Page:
# Classifying rows of data by the number of days to close

DataTable looks like below

I would like to simplify this code in a better manner.

DataTable dt = results.Results[0].DataTable;

foreach (DataRow row in dt.Rows)
{
if (row["total_daysclose"] != System.DBNull.Value && row["closed_in0to3_count"] != System.DBNull.Value
&& row["closed_in4to7_count"] != System.DBNull.Value && row["closedGtr7_count"] != System.DBNull.Value
&& row["Closed"] != System.DBNull.Value)
{
if (Convert.ToDecimal(row["closed"]) > 0)
{
decimal value = Convert.ToDecimal(row["total_daysclose"]) / Convert.ToDecimal(row["Closed"]);
row["Averagedays"] = string.Format("{0:0.#}", Math.Floor(value * 10) / 10);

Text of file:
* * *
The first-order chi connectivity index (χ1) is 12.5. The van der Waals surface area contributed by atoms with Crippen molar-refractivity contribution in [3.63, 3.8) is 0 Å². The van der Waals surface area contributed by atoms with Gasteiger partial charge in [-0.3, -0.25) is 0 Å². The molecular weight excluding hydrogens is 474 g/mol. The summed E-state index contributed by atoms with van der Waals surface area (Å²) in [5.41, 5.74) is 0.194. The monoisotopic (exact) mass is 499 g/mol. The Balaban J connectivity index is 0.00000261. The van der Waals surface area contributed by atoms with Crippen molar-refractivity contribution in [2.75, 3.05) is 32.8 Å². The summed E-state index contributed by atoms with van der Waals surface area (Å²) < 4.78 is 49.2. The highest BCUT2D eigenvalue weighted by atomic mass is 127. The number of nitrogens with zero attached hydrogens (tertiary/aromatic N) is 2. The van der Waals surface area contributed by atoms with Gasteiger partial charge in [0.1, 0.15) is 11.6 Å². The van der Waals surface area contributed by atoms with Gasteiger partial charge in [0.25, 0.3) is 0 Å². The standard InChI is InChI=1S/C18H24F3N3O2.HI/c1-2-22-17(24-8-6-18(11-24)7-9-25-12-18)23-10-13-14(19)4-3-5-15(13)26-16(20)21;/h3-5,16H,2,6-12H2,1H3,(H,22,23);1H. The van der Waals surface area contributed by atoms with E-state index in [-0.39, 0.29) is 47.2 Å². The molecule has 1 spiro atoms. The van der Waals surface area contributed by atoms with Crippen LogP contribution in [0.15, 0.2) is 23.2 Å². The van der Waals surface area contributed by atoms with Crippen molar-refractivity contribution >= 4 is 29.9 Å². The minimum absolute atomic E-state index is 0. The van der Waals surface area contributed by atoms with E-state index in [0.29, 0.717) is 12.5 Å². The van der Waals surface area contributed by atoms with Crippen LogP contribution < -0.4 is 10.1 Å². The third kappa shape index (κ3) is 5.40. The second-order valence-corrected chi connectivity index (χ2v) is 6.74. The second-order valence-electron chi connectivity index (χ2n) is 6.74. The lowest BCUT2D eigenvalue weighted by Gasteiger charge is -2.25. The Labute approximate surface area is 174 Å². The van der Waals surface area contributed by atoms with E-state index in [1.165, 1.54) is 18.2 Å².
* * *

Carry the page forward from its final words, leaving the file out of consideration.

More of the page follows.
row["0to3"] = string.Format("{0:P1}", Convert.ToDecimal(row["closed_in0to3_count"]) / Convert.ToDecimal(row["Closed"]));
row["4to7"] = string.Format("{0:P1}", Convert.ToDecimal(row["closed_in4to7_count"]) / Convert.ToDecimal(row["Closed"]));
row["Gtrthan7"] = string.Format("{0:P1}", Convert.ToDecimal(row["closedGtr7_count"]) / Convert.ToDecimal(row["Closed"]));

}
else
{
row["Averagedays"] = string.Format("{0:0.#}", 0);
row["0to3"] = string.Format("{0:P1}", 0);
row["4to7"] = string.Format("{0:P1}", 0);
row["Gtrthan7"] = string.Format("{0:P1}", 0);

}
}
}

• Could you provide more background? What is the goal of this code? Where do the data come from — an SQL query? If so, could you include the query (and the schema, if it is necessary to help us understand the query)? – 200_success Dec 5 '14 at 8:44
• @200_success that is complex stored procedure.attached the screenshot of resultant output of the query. – SivaRajini Dec 5 '14 at 8:51